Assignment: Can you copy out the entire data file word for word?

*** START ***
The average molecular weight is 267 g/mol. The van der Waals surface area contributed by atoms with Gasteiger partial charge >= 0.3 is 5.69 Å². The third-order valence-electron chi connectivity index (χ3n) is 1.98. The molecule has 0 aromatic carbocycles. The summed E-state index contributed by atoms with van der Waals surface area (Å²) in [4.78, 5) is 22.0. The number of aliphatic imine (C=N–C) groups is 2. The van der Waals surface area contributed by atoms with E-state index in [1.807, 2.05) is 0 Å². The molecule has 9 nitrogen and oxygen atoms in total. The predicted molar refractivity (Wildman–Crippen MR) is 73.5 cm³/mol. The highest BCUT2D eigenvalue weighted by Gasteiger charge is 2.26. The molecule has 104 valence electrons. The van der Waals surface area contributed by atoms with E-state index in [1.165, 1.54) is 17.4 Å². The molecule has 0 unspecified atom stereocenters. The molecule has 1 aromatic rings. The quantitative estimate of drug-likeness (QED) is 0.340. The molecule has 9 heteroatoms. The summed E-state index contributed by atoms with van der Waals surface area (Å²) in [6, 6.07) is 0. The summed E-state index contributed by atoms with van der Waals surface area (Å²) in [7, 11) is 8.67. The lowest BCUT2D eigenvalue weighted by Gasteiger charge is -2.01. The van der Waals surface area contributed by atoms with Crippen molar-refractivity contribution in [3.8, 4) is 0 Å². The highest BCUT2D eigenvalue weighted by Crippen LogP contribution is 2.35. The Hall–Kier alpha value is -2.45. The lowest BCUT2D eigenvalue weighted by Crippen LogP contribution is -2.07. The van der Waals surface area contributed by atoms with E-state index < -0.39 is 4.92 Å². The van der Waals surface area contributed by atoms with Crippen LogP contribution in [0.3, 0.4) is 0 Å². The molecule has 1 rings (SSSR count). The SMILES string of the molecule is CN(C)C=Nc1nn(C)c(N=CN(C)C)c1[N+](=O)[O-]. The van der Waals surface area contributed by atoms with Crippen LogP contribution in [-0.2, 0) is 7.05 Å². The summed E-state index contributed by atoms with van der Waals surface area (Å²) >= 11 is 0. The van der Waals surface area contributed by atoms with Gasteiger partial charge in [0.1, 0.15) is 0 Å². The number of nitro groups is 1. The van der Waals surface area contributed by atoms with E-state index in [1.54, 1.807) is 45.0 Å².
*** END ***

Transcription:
The average molecular weight is 267 g/mol. The van der Waals surface area contributed by atoms with Gasteiger partial charge >= 0.3 is 5.69 Å². The third-order valence-electron chi connectivity index (χ3n) is 1.98. The molecule has 0 aromatic carbocycles. The summed E-state index contributed by atoms with van der Waals surface area (Å²) in [4.78, 5) is 22.0. The number of aliphatic imine (C=N–C) groups is 2. The van der Waals surface area contributed by atoms with E-state index in [1.807, 2.05) is 0 Å². The molecule has 9 nitrogen and oxygen atoms in total. The predicted molar refractivity (Wildman–Crippen MR) is 73.5 cm³/mol. The highest BCUT2D eigenvalue weighted by Gasteiger charge is 2.26. The molecule has 104 valence electrons. The van der Waals surface area contributed by atoms with E-state index in [1.165, 1.54) is 17.4 Å². The molecule has 0 unspecified atom stereocenters. The molecule has 1 aromatic rings. The quantitative estimate of drug-likeness (QED) is 0.340. The molecule has 9 heteroatoms. The summed E-state index contributed by atoms with van der Waals surface area (Å²) in [6, 6.07) is 0. The summed E-state index contributed by atoms with van der Waals surface area (Å²) in [7, 11) is 8.67. The lowest BCUT2D eigenvalue weighted by Gasteiger charge is -2.01. The van der Waals surface area contributed by atoms with Crippen molar-refractivity contribution in [3.8, 4) is 0 Å². The highest BCUT2D eigenvalue weighted by Crippen LogP contribution is 2.35. The Hall–Kier alpha value is -2.45. The lowest BCUT2D eigenvalue weighted by Crippen LogP contribution is -2.07. The van der Waals surface area contributed by atoms with E-state index < -0.39 is 4.92 Å². The van der Waals surface area contributed by atoms with Crippen LogP contribution in [0.3, 0.4) is 0 Å². The molecule has 1 rings (SSSR count). The SMILES string of the molecule is CN(C)C=Nc1nn(C)c(N=CN(C)C)c1[N+](=O)[O-]. The van der Waals surface area contributed by atoms with Crippen LogP contribution in [-0.2, 0) is 7.05 Å². The summed E-state index contributed by atoms with van der Waals surface area (Å²) >= 11 is 0. The van der Waals surface area contributed by atoms with Gasteiger partial charge in [0.1, 0.15) is 0 Å². The number of nitro groups is 1. The van der Waals surface area contributed by atoms with E-state index in [1.54, 1.807) is 45.0 Å².